Vail Veteran’s Program takes our injured soldiers to the outdoors
Less than six months ago Keith Maul had two arms and two legs – now he’s learning to get around with a prosthetic right arm and right leg after a grenade exploded on top of his vehicle near Baghdad.
You’d never know it happened so recently – Maul is moving around almost effortlessly and his attitude is positive.
“I just try to be happy and cheerful around everybody,” he said.
Maul is one of 14 of veterans in town for the Vail Veteran’s Program. Different groups of injured soldiers come to Vail in both the winters and the summers to get active and realize their injuries can’t stop them from doing whatever they want to accomplish, said Cheryl Jensen, the program’s founder.
This week, the veterans spent time at the Yarmony Creek Lodge, about 20 miles northwest of Wolcott. The veterans were fishing, horseback riding, rafting, camping and skeet shooting.
When Jensen started the program more than six year ago, she thought she’d host it once and that would be it. She immediately became hooked and now hosts four groups every year.
“It’s a lot of work, but when I see them out here, see them doing something they’ve never done before, that feeling of success – it’s very fulfilling for me to see how much fun they’re having,” ,” she said.
Harvey Naranjo, an Army occupational and physical therapist at the Walter Reed Army Medical Center in Washington, hasn’t found anything that an injured veteran cannot physically do.
Naranjo has been working at the center for six years and has seen wounded soldiers coming in almost daily. For most of the physical injuries he sees, there’s almost always emotional wounds as well.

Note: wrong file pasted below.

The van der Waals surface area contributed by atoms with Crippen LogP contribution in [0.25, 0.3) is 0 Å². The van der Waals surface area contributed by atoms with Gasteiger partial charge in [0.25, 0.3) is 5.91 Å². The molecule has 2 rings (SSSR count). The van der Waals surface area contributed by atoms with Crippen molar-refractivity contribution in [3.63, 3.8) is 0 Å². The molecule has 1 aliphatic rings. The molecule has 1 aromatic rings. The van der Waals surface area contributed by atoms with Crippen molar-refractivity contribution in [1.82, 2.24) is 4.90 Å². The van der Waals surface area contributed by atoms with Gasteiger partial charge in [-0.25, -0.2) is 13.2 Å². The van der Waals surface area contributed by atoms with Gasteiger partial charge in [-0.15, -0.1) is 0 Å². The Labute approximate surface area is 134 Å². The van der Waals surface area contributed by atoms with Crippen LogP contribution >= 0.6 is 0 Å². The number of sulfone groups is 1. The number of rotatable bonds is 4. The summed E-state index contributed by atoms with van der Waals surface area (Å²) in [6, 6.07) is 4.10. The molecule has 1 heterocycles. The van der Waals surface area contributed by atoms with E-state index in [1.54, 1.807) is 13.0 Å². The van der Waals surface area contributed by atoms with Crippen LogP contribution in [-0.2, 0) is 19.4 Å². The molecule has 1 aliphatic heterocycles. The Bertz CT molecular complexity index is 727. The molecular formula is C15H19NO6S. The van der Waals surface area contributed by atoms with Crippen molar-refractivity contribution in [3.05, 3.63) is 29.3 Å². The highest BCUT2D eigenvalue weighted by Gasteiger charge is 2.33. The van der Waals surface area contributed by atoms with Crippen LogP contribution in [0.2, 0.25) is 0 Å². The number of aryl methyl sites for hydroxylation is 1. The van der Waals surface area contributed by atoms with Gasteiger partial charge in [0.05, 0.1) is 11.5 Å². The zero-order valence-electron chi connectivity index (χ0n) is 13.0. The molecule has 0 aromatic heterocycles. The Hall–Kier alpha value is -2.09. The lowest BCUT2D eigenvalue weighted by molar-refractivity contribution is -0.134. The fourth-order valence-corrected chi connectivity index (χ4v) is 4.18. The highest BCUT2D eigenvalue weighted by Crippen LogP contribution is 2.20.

“For them to come here and feel appreciated is more than anything we can do in the hospital,” Naranjo said. “For them to experience life out here is really the best treatment out there.”
The men and woman in the program typically go back to Washington and tell other Walter Reed patients about their experiences in Vail. The tales mean that Naranjo has a constant waiting list of veterans trying to be a part of the fun.
“We’re giving them some sort of outlet after injury,” Naranjo said. “Here they’re told to be proud of their sacrifice – to continue to enjoy life.”
The injuries vary from lost limbs to paralysis to post traumatic stress disorder, but whatever the injuries are, volunteers treat veterans all the same, said Josh Perkins, a ski instructor volunteer in the winter and a Jeep tour volunteer for Timberline Tours.
Perkins said when he’s leading tours or ski instructing, the injured veterans are just like anyone else. If they fall, he tells them to get up – there’s no special treatment. The veterans are there to learn and regain confidence in themselves and their abilities, he said.
“I figure out what I need to do with what we have,” Perkins said. “I feel lucky. I look forward to this week in the summer and those two weeks in winter more than any other time of the year. It changes who you are as a person.”
The volunteers seem to get as much out of it as the veterans, he said. Everyone comes away from the program with a feeling of at least a little inspiration.
Neal Cabamting, an Army veteran who lost his left leg below the knee during basic training in Fort Knox, Ky., said it feels great to get outside and breath some fresh air. Some veterans back at Walter Reed told him he’d have an “awesome time” if he came to Vail. They were right.
“Just being outside, it’s cool,” Cabamting said. “It’s a stress relief.”
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Visual Journalist Chelsea Self can be reached at 970-384-9108 or email@example.com